I have infinite annular potential well (scheme in the picture). scheme of annular potential well

Schrodinger equtation in the anullus (for $R_1 <r<R_2$ is $V=0$) with polar coordinates is \begin{equation} - \frac{ \hbar }{2m} \left[ \frac{1}{r}\frac{\partial}{\partial r}\left(r \frac{\partial \psi}{\partial r}\right) + \frac{1}{r^2}\frac{\partial^2 \psi }{\partial \phi^2} \right] = E \psi \end{equation} I assume separable solution $\psi = R(r) F(\phi)$. So after modification I get equation $$ - \frac{ \hbar }{2m} \left[ r \frac{R'}{R} + r^2\frac{R''}{R} \right] -r^2 E = \frac{ \hbar }{2m} \frac{F''}{F} = - \epsilon_{\phi} $$ From the side with $F$ i got $F(\phi) = e^{i l \phi}$, $\epsilon_{\phi} = \frac{\hbar^2 l^2}{2m}$ and $l$ is integer (from periodicity)

From the side with $R$ I get after modification Bessel equation: $$ r^2 R'' + r R' +\left( k^2 r^2 - l^2 \right) = 0, $$ where $k = \sqrt(2mE / \hbar^2)$.

The general solution should consists of Bessel's functions of first kind $J_l(kr)$ and second kind $Y_l(kr)$: $$ R(r) = A_l J_l(kr) + B_l Y_l(kr) $$ I have got two boundary conditions $R(R_1) =0$ and $R(R_2) =0$ However I need to find 3 constants: $A_l$, $B_l$ and $k$, to get eigenfunctions $\psi$ and eigenvalues $E$.

Did I forget some other condition? I can't find out how to continue.

How to continue with analytical solution?


1 Answer 1


The problem isn't fully solvable in exact form, since it requires the solution of a transcendental equation to get $k$, and with it the energy eigenvalue. This shouldn't be surprising $-$ it's exactly the same situation as for a particle in a ring (i.e. without the internal cutout).

You are correct in all the steps that lead down to your radial eigenfunction in the form $$ R(r) = A_l J_l(kr) + B_l Y_l(kr), $$ and now the task is indeed to solve for the coefficients $A_l$ and $B_l$ and for the wavenumber $k$. From the first two, one is easy, and you can get it by setting $R(r)$ to zero at one of the two borders, say, $$ R(R_1) = A_l J_l(kR_1) + B_l Y_l(kR_1)=0, $$ or in other words $$ B_l = -\frac{ J_l(kR_1)}{Y_l(kR_1)}A_l, $$ so that's $B_l$ down and $A_l$ to go. Shifting notation slightly by defining $C_l=A_l/Y_l(kR_1)$, you get your full eigenfunction in the form $$ R(r) = C_l \bigg[Y_l(kR_1) J_l(kr) - J_l(kR_1) Y_l(kr)\bigg], $$ and your second boundary condition in the form $$ R(R_2) = C_l \bigg[Y_l(kR_1) J_l(kR_2) - J_l(kR_1) Y_l(kR_2)\bigg] = 0, $$ and this is where things get tricky.

The reason that things get hairy at this point is that you are now solving for the wavenumber $k$ (itself a proxy for the energy eigenvalue $E=\hbar^2 k^2/2m$) in the transcendental equation $$ Y_l(kR_1) J_l(kR_2) - J_l(kR_1) Y_l(kR_2) = 0, $$ and this simply does not accommodate any exact-form solutions (much in the same way e.g. the finite square well will reduce to a transcendental equation of the form $\tan(ka) = \sqrt{C+k^2b^2}$ with no exact solutions). This is analogous to the situation for the no-inner-cutout case, where you'll just be left with $$ J_l(kR)=0, $$ where you know that the product $kR$ needs to be a Bessel zero, but that is as far as the analytical approaches can tell you.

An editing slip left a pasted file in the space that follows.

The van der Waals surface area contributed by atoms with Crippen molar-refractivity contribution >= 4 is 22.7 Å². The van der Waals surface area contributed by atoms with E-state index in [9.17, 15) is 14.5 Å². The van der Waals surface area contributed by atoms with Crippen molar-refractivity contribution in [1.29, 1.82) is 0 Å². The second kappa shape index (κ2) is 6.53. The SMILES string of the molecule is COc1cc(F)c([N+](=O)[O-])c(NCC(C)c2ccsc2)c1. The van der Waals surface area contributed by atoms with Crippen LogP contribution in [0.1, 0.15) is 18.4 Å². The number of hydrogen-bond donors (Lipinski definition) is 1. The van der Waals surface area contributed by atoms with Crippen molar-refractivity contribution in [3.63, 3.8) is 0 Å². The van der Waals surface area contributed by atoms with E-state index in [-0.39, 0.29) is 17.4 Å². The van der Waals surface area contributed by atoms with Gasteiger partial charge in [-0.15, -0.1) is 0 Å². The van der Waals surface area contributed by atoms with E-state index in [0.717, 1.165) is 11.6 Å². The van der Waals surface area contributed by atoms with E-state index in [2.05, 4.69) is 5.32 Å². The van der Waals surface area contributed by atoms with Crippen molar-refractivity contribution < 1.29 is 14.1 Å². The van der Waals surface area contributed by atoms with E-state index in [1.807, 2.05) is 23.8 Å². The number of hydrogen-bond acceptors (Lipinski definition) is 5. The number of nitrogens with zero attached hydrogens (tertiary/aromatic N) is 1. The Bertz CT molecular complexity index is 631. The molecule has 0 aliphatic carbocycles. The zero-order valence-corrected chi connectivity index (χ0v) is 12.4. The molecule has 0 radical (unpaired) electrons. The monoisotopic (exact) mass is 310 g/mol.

In the no-inner-cutout case, of course, you're in luck: the Bessel zeros are extremely common and well-studied objects, and they are included in most tabulations of special functions (e.g. Abramowitz and Stegun, and the like) and they are a standard component of most mathematical software.

For your case, with a nonzero inner cutout, you're less lucky, because the situation is less common and it is therefore less widespread in both tabulations and mathematical software. The keyword to search for is the cross-product Bessel zeros: we do know a lot about them, but that knowledge doesn't always trickle down to applications.

When I work with those objects, I tend to do so in Mathematica, which does have a BesselJZero in-built function in the core language, but for which the rest of the BesselZeros package, including the cross-product zeros, didn't quite make it into the core system. The package is still available and it does work (though with some reliability problems on the cross-product zeros!) if that's the way you want to roll.

And, finally, that third constant: for the normalization constant $C_l$, which is fixed by requiring that $$ \int_{R_1}^{R_2} |R(r)|^2 r\,\mathrm dr = 1 $$ or some similar requirement $-$ yeah, there's no chance of that being analytically integrable, much like the no-inner-cutout case. You just integrate it numerically when it comes down to it.

  • $\begingroup$ Thaks for help. However, from $Y_l(kR_1) J_l(kR_2) - J_l(kR_1) Y_l(kR_2) = 0$ I will got roots $c_{l,i}$. When I want to calc. corresponding $k$. How can I do that? Because I can use, $c_{l,i} = k_{l,i} R_1$ or $c_{l,i} = k_{l,i} R_2$. And i will get differnet $k$. Am I missing something? $\endgroup$ May 21, 2018 at 20:12
  • $\begingroup$ @PavelBlazek The cross-term Bessel zeros of that form (as you can see from the links already given) are normally quoted (or calculated) as zeros of the function $Y_l(x) J_l(\lambda x) - J_l(x) Y_l(\lambda x)$, where $\lambda = R_2/R_1$ is a fixed parameter and $x=k R_1$ (or vice versa). Thus, you don't get numbers (as with the zeros of $J_l(x)=0$) but functions $c_{l,i}(\lambda)$ from which you obtain the wavenumbers through $k_{l,i}R_1=c_{l,i}(R_2/R_1)$. Conventions vary, so check your source / software docs, but the core is that you now get one 'shape' parameter. $\endgroup$ May 21, 2018 at 20:22
  • $\begingroup$ This is at play in the linked question, where the plots with respect to $b=R_2$ while fixing $a=R_1$ to unity are essentially plots of the behaviour of the zeros as a function of $\lambda = b/a=R_2/R_1$, modulo trivial dimensionalization factors. $\endgroup$ May 21, 2018 at 20:24

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